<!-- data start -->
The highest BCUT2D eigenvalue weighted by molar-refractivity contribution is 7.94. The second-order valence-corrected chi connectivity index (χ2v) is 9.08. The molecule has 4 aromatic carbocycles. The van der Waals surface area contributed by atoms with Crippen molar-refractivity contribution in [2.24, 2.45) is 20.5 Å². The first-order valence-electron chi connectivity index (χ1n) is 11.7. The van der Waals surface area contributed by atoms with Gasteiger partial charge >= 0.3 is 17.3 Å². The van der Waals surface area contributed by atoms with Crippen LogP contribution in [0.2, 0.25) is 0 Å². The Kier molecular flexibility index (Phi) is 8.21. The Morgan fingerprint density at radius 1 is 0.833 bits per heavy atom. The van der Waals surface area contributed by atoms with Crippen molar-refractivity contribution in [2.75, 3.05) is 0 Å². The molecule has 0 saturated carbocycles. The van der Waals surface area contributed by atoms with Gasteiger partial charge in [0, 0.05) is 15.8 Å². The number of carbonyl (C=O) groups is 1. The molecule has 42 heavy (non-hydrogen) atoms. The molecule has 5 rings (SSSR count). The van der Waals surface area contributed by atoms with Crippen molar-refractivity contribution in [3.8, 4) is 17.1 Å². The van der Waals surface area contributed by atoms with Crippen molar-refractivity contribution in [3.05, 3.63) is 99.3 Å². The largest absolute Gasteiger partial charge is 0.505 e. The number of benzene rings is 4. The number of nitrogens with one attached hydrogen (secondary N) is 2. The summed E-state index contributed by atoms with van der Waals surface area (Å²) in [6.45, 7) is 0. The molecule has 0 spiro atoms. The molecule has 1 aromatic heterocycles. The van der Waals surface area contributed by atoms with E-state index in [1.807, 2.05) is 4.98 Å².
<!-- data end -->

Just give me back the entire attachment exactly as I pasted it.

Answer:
The highest BCUT2D eigenvalue weighted by molar-refractivity contribution is 7.94. The second-order valence-corrected chi connectivity index (χ2v) is 9.08. The molecule has 4 aromatic carbocycles. The van der Waals surface area contributed by atoms with Crippen molar-refractivity contribution in [2.24, 2.45) is 20.5 Å². The first-order valence-electron chi connectivity index (χ1n) is 11.7. The van der Waals surface area contributed by atoms with Gasteiger partial charge >= 0.3 is 17.3 Å². The van der Waals surface area contributed by atoms with Crippen LogP contribution in [0.2, 0.25) is 0 Å². The Kier molecular flexibility index (Phi) is 8.21. The Morgan fingerprint density at radius 1 is 0.833 bits per heavy atom. The van der Waals surface area contributed by atoms with Crippen molar-refractivity contribution in [2.75, 3.05) is 0 Å². The molecule has 0 saturated carbocycles. The van der Waals surface area contributed by atoms with Gasteiger partial charge in [0, 0.05) is 15.8 Å². The number of carbonyl (C=O) groups is 1. The molecule has 42 heavy (non-hydrogen) atoms. The molecule has 5 rings (SSSR count). The van der Waals surface area contributed by atoms with Crippen molar-refractivity contribution in [3.8, 4) is 17.1 Å². The van der Waals surface area contributed by atoms with Crippen molar-refractivity contribution in [3.05, 3.63) is 99.3 Å². The largest absolute Gasteiger partial charge is 0.505 e. The number of benzene rings is 4. The number of nitrogens with one attached hydrogen (secondary N) is 2. The summed E-state index contributed by atoms with van der Waals surface area (Å²) in [6.45, 7) is 0. The molecule has 0 spiro atoms. The molecule has 1 aromatic heterocycles. The van der Waals surface area contributed by atoms with E-state index in [1.807, 2.05) is 4.98 Å².